SP: All of the global engineering consultancy firms have their regional headquarters here or in KSA and there are some homegrown environmental consultancies. We have got ourselves in a good place, because we don't compete directly with the multinational engineering firms. We actually work with most of them, providing our environmental expertise. We have positioned ourselves to work on large infrastructure projects, for example in power and water.
How can you ensure that projects comply with your company’s ethical principles?
SP: We’re lucky. Often, the projects we’re working on are high-profile projects with international funding components, so, as part of that, they have to implement practices that accord with the International Finance Corporation or the International Labour Organisation, to get approval from the lenders. Where there is international development funding, projects go over and above UAE and KSA requirements and have to demonstrate positive ESG impacts.
So, actually, part of our job is already done for us, as a result of the types of projects we work on. We are also selective. If we're invited to bid on projects which we feel have the potential for adverse social or environmental impacts, we will decline.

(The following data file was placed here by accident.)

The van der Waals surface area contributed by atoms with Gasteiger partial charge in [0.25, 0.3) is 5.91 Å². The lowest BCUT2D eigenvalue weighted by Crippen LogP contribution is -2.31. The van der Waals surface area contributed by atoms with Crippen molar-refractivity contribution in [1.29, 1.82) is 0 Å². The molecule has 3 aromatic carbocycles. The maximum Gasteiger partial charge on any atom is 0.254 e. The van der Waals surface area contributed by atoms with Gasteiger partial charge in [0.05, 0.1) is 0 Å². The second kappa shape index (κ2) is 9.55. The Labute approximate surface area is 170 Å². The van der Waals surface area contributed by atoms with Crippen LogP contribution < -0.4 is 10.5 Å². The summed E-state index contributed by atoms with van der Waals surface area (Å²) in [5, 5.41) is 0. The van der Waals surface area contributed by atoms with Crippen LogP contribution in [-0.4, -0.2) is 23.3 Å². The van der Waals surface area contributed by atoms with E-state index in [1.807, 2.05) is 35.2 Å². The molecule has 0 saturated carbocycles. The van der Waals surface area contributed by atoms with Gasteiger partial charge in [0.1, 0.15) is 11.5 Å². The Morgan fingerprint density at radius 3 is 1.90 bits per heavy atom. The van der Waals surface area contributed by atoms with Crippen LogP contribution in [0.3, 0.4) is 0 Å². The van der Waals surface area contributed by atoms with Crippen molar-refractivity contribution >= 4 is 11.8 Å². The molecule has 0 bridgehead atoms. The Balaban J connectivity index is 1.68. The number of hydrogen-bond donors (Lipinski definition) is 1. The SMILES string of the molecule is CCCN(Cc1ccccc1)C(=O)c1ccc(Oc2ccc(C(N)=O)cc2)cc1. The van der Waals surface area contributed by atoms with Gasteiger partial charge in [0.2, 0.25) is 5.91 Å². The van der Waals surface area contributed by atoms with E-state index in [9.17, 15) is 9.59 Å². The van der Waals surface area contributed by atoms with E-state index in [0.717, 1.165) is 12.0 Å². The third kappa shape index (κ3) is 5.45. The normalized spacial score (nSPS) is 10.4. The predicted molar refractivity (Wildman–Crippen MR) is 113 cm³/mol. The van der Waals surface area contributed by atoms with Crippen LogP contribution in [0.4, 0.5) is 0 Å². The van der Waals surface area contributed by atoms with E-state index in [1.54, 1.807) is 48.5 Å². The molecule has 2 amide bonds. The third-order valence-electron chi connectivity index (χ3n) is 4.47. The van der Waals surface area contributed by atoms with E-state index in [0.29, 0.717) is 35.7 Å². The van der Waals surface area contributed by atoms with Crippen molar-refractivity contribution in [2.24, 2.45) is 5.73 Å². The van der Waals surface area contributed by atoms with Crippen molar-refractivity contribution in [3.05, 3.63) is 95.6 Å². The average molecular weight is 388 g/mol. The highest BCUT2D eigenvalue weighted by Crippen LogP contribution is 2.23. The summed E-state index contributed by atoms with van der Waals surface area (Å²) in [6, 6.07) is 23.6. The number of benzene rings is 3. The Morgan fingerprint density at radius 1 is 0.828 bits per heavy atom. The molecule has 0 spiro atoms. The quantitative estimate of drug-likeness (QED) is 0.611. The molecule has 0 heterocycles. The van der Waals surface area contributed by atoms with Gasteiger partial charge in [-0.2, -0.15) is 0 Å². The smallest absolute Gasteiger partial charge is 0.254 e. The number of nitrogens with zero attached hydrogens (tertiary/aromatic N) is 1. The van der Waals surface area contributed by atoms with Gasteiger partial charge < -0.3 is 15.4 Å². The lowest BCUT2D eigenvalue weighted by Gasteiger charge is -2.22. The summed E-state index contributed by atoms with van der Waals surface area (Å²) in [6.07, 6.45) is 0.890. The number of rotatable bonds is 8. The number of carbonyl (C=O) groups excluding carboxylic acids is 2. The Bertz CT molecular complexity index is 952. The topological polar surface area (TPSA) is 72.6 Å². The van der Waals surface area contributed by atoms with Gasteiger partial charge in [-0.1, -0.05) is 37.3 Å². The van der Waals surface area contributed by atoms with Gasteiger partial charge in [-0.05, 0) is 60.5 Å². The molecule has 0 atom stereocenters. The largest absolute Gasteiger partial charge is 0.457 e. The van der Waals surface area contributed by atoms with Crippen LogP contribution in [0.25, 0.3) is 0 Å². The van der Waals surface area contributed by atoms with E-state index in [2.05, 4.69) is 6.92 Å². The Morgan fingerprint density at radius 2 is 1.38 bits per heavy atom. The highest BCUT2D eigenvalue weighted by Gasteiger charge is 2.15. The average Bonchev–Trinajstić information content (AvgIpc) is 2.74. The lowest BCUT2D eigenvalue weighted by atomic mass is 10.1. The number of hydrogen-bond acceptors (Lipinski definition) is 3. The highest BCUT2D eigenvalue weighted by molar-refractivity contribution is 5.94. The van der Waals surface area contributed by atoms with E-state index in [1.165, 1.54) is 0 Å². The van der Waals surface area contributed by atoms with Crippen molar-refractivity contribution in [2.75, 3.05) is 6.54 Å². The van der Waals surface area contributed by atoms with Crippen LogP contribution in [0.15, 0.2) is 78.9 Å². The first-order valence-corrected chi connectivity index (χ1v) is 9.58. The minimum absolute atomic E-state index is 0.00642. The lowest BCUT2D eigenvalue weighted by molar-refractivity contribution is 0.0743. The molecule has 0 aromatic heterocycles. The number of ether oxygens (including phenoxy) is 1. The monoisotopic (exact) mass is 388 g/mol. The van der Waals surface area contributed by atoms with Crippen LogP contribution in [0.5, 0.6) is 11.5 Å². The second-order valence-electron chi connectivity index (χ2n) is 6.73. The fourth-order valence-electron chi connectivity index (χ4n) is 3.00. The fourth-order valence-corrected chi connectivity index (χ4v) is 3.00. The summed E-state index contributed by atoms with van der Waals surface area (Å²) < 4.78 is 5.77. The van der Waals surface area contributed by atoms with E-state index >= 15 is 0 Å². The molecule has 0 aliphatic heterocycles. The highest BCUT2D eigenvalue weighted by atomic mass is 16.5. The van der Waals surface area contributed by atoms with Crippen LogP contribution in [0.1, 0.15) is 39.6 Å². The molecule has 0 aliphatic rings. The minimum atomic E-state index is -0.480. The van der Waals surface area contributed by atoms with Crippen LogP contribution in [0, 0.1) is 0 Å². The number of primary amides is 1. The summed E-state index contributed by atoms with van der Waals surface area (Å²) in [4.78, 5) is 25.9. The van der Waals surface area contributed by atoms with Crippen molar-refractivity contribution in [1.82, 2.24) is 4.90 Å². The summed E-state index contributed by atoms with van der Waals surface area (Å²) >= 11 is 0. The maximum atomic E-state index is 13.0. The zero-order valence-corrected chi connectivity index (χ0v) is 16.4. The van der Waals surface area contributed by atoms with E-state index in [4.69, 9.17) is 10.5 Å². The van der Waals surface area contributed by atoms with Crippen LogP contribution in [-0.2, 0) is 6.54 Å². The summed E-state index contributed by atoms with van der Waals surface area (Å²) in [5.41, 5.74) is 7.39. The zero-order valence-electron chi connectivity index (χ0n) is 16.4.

Do people say you shouldn’t be working in the Middle East?
SP: I have heard that on a number of occasions. Our view is the region is changing for the better. ESG is starting to be almost every second word that I hear when talking to clients. It’s the social and the governance elements, particularly, that will drive societal change.
One of the great things about the region is its strong leadership and its ability to move ahead quickly. Once countries incorporate sustainability into their strategic planning, such as in KSA’s Vision 2030, it gets pushed ahead very quickly.
It’s partly rooted in food security. The whole region is almost entirely dependent on food imports. So sustainable agro-tech is a big theme here. So is developing solar power and creating clean hydrogen hubs. There's [also] a stated aim of the sovereign wealth funds of the GCC states, such as the KSA’s Public Investment Fund, to invest in renewables and in other forms of sustainable development both here and globally, to help the transition to a decarbonised society. That’s a lot of money, so it's going to make a difference.